I wrestled with what to title this post. The title I had on the notes to myself was “Christian sayings that bug me.” But not only did that sound curmudgeonly, it doesn’t really matter in the grand scheme of things what bugs me. What matters with any Christian saying is whether it truly matches up with the Word of God.
I don’t mean to be overly nitpicky and critical here. I know what some people mean by some of these sayings, and I think their hearts are in the right place. But when a saying is a little off from what Scripture actually says, it’s not only a little jarring, it can either reveal or cause misunderstanding of Scriptural truth.
So here are a few phrases that to me miss the target a little.
We need to “be Jesus” to people.
We can’t be. We can reflect Him and represent Him. We are “ambassadors for Christ, as though God did beseech you by us: we pray you in Christ’s stead, be ye reconciled to God” (II Corinthians 5:20). We can be instruments through which He works. But we can’t be anyone’s spiritual Savior, deliverer, help. Jesus is the only one.
“Unleashing” God’s power.
This makes Him sound like a genii in a bottle, and if we just rub the lantern in the right way, we’ll see Him work in a mighty way. Even a little study of God’s power and might in the Bible should convince us how ludicrous it sounds to think of ourselves as His gatekeepers. Now, there are passages that indicate our disobedience or lack of faith can block Him from working, and Jesus said some things could only be accomplished by prayer and fasting, and this may be what this saying is getting at, but it shifts the emphasis the wrong direction. His power is His own to direct as He will.
God does not do anything except in answer to prayer.
This may have arisen from James 4:2b: “ye have not, because ye ask not.” It’s true that we don’t have some things because we haven’t asked Him for them, but it is not true that He only acts in response to prayer. There is much to governing the world that we know nothing of, and how many times have we enjoyed our daily bread when we haven’t remembered to ask for it? He does so much more than we know, it’s facetious to think He never does anything except when we ask. I’ve been blessed many times in large and small ways by things He has done I never thought to ask for.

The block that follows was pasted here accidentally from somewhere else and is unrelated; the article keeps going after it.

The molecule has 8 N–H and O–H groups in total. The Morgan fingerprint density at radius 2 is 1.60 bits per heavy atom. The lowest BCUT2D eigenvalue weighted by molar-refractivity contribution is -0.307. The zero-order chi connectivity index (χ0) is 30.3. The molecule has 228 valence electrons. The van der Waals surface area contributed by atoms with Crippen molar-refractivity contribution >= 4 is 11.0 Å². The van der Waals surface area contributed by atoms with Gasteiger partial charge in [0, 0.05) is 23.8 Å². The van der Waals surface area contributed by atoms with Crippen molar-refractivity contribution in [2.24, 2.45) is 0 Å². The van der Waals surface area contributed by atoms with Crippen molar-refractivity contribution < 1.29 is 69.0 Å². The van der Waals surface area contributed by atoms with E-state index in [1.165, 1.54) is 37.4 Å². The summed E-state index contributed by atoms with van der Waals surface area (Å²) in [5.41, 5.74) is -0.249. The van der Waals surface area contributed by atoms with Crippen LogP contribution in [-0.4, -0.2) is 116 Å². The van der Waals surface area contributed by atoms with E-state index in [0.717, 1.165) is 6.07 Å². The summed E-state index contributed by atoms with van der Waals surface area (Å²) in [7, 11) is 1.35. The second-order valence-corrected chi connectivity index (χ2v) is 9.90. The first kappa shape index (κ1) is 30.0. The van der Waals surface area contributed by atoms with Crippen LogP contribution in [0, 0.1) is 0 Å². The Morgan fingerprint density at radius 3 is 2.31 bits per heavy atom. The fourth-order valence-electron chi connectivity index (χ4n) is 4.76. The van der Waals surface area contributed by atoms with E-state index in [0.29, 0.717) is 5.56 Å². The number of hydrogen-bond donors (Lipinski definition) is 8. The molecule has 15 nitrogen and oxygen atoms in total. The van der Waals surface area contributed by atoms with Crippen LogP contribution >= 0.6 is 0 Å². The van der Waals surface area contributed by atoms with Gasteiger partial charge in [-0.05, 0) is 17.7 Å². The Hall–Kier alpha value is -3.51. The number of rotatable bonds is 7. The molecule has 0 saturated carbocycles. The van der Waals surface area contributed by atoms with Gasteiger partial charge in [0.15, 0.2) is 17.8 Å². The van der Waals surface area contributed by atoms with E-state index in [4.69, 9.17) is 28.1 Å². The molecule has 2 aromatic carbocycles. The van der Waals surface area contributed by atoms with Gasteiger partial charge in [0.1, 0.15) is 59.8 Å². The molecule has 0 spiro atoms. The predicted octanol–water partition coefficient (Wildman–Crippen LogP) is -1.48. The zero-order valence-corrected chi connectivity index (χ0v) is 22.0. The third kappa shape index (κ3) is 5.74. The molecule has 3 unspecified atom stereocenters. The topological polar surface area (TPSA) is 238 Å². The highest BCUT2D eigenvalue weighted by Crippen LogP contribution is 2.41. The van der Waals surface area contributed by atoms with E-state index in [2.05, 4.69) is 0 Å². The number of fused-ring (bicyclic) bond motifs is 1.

God does not give us more than we can handle.
Of course He does. He doesn’t give us any more than we can handle with His grace, but leaving off that caveat puts the emphasis on us and our ability to handle things rather than on His grace sufficient for everything. It’s “I can do all things through Christ who strengthens me” (Philippians 4:13), not “I can do all things.” I think sometimes He puts us in situations we can’t handle on our own for that very reason, to draw us closer and help us rely on His strength and not our own.
We need God to show up.
….as if He is not already here, and everywhere. I wrote more about this phrase earlier, and I know people mean by this that they really want God to work, to manifest Himself, to display His grace and power by really moving in people’s hearts. But we don’t need to downplay His omniscience or His desire to manifest Himself.
A coincidence is God’s way of remaining anonymous.
God is not in the business of remaining anonymous. All throughout Scripture He does things to make Himself known to people. One exception was when Christ was doing miracles during His earthly ministry: often He would heal someone and then tell them not to make it known. I’m not sure of the reasons for that: maybe it would draw more people who only wanted healing or provisions rather than hearing His word, maybe it would draw undue attention from the Pharisees, maybe it just wasn’t the time to manifest Himself in that way. But as a general rule He does things in people’s lives for the express purpose of turning their hearts to Himself.
Have you heard these phrases? Do you think they are off-base in their emphasis? Are there other similar phrases I have missed?